Qualcomm’s ongoing legal dispute with Apple is taking a serious toll on the company’s financials.
The San Diego, California-based chipmaker’s third quarter revenue was down 11% over the previous year at $5.37 billion, beating analyst estimates of $5.26 billion. The biggest hit, however, was in Qualcomm’s net income, down 40% year over year at $866 million, with earnings of 58 cents per shares.
“We delivered better than expected results in our semiconductor business this quarter, which drove EPS above the midpoint of our expectations versus our April updated guidance,” said Qualcomm CEO Steve Mollenkopf in a statement. “Our products and technologies continue to enable the global smartphone industry, and we are expanding into many exciting new product categories, including automotive, mobile computing, networking and IoT. We believe that we hold the high ground with regard to the dispute with Apple, and we have initiated new actions to protect the well-established value of our technologies.”
Qualcomm said its third quarter financials were hit mostly by Apple’s contract manufacturers not paying royalties typically paid for iPhone sales. Besides Apple, Qualcomm also had a few big payouts it had to make in the third quarter: $940 million went to BlackBerry over a royalty dispute settlement; and a $927 million payment related to the Korea Free Trade Commission fine.
“Estimates for Qualcomm appear very messy for the next few quarters,” wrote Bernstein Research analyst Stacy Rasgon in a note.
The legal fight with Apple began in January when the iPhone maker filed a lawsuit against Qualcomm alleging the chipmaker “has unfairly insisted on charging royalties for technologies they have nothing to do with.” Qualcomm is the dominant maker of modem chips that enable phones, including many iPhones, to hook up to cellular networks around the world, but the company has a lucrative licensing business that collects fees on nearly every modern phone in the world. Historically, around two-thirds of the company’s profit have come from licensing its technology.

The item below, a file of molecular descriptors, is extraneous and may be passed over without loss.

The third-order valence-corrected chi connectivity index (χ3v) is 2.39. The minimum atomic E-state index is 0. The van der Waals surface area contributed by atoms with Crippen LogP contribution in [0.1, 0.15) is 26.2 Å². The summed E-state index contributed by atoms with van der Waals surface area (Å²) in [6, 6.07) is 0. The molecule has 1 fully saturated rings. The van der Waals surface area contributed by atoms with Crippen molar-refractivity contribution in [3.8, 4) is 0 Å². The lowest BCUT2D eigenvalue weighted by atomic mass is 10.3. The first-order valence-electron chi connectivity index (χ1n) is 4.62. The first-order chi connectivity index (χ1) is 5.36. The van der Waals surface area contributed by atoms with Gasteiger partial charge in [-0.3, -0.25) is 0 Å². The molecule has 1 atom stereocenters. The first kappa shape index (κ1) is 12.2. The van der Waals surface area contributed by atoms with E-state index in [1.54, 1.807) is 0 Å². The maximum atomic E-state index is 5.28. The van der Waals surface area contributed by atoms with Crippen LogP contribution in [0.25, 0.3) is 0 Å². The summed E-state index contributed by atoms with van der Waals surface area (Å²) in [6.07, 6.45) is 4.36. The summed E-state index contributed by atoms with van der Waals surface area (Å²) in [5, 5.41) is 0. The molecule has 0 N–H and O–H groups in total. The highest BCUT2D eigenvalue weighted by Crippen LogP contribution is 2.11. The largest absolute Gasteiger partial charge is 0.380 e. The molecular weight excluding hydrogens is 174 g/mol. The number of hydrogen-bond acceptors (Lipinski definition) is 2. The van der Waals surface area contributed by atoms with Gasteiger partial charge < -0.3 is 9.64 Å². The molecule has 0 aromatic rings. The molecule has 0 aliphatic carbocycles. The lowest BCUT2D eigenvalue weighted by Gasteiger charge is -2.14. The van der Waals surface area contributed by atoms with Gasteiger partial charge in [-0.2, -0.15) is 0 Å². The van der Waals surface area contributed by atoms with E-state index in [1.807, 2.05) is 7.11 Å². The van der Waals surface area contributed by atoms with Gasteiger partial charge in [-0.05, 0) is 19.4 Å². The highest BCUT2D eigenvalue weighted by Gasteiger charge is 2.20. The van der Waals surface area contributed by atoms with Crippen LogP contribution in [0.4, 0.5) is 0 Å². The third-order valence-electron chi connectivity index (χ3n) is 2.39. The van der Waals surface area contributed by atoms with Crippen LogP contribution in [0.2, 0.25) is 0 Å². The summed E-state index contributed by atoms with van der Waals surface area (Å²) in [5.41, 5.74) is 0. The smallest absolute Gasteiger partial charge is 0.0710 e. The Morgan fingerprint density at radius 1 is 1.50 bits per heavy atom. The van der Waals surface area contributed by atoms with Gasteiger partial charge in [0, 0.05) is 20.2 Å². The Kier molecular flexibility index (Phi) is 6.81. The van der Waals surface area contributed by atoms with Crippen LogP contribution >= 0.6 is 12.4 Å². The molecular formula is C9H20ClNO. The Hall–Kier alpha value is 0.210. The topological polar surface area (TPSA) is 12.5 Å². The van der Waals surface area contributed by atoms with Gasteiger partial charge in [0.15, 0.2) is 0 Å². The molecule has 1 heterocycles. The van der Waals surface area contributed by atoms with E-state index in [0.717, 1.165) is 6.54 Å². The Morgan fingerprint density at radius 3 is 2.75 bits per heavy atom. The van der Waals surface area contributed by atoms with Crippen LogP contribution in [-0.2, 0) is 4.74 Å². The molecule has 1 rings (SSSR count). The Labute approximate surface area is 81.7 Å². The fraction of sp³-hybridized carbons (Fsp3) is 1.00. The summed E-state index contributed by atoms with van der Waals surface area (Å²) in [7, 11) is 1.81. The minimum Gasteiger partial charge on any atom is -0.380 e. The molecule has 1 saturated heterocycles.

In Qualcomm’s countersuit, filed in April, the company denied the charges and brought a number of its own accusations, including that Apple mounted a large-scale regulatory attack against the company with the help of companies like Samsung. To get regulators to act against the company, Apple provided false and misleading statements to government regulators, Qualcomm claimed.
The latest in Qualcomm’s legal fight is that four of Apple’s manufacturers have banded together to accuse Qualcomm of violating United States antitrust law. In May, Qualcomm sued the four contract manufacturers — Foxconn, Compal, Wistron and Pegatron — for not paying royalties.
The company tries to maintain a sunny disposition even in the face of such huge legal fights it has in front of it. Earlier this week at the Fortune Brainstorm Tech conference in Aspen, Colorado, Mollenkopf predicted the Apple dispute would be resolved out of court. “Those things tend to get to resolved out of court and there’s no reason why I wouldn’t expect that to be the case here,” he said.
Qualcomm is down 1% in after-hours trading.